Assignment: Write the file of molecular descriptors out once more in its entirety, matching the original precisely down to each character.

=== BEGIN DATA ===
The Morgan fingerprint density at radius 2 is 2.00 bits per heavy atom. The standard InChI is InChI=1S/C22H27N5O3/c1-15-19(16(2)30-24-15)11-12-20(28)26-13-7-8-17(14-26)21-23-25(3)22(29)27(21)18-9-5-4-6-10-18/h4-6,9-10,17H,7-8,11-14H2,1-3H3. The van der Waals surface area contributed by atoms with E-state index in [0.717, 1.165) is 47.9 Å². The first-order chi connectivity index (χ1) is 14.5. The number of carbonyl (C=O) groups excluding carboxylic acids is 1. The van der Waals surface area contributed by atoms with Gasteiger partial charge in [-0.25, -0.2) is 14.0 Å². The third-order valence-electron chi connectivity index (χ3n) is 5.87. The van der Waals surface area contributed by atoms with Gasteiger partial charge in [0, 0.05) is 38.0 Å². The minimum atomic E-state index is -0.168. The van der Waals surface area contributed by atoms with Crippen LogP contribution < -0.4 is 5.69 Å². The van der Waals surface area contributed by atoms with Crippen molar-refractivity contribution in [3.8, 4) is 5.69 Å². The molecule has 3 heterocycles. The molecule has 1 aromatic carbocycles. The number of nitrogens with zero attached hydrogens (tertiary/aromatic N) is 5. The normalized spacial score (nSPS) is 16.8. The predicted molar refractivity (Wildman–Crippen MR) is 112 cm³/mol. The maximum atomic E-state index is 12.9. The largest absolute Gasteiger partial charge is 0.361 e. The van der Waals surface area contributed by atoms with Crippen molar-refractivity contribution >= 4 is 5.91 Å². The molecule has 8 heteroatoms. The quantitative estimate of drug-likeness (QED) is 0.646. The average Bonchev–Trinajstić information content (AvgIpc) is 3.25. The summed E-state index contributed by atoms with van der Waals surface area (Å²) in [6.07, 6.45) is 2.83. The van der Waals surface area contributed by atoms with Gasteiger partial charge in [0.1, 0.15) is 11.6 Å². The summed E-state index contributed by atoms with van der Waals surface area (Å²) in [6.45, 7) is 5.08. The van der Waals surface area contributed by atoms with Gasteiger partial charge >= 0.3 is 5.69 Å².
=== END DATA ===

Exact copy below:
The Morgan fingerprint density at radius 2 is 2.00 bits per heavy atom. The standard InChI is InChI=1S/C22H27N5O3/c1-15-19(16(2)30-24-15)11-12-20(28)26-13-7-8-17(14-26)21-23-25(3)22(29)27(21)18-9-5-4-6-10-18/h4-6,9-10,17H,7-8,11-14H2,1-3H3. The van der Waals surface area contributed by atoms with E-state index in [0.717, 1.165) is 47.9 Å². The first-order chi connectivity index (χ1) is 14.5. The number of carbonyl (C=O) groups excluding carboxylic acids is 1. The van der Waals surface area contributed by atoms with Gasteiger partial charge in [-0.25, -0.2) is 14.0 Å². The third-order valence-electron chi connectivity index (χ3n) is 5.87. The van der Waals surface area contributed by atoms with Gasteiger partial charge in [0, 0.05) is 38.0 Å². The minimum atomic E-state index is -0.168. The van der Waals surface area contributed by atoms with Crippen LogP contribution < -0.4 is 5.69 Å². The van der Waals surface area contributed by atoms with Crippen molar-refractivity contribution in [3.8, 4) is 5.69 Å². The molecule has 3 heterocycles. The molecule has 1 aromatic carbocycles. The number of nitrogens with zero attached hydrogens (tertiary/aromatic N) is 5. The normalized spacial score (nSPS) is 16.8. The predicted molar refractivity (Wildman–Crippen MR) is 112 cm³/mol. The maximum atomic E-state index is 12.9. The largest absolute Gasteiger partial charge is 0.361 e. The van der Waals surface area contributed by atoms with Crippen molar-refractivity contribution >= 4 is 5.91 Å². The molecule has 8 heteroatoms. The quantitative estimate of drug-likeness (QED) is 0.646. The average Bonchev–Trinajstić information content (AvgIpc) is 3.25. The summed E-state index contributed by atoms with van der Waals surface area (Å²) in [6.07, 6.45) is 2.83. The van der Waals surface area contributed by atoms with Gasteiger partial charge in [0.1, 0.15) is 11.6 Å². The summed E-state index contributed by atoms with van der Waals surface area (Å²) in [6.45, 7) is 5.08. The van der Waals surface area contributed by atoms with Gasteiger partial charge >= 0.3 is 5.69 Å².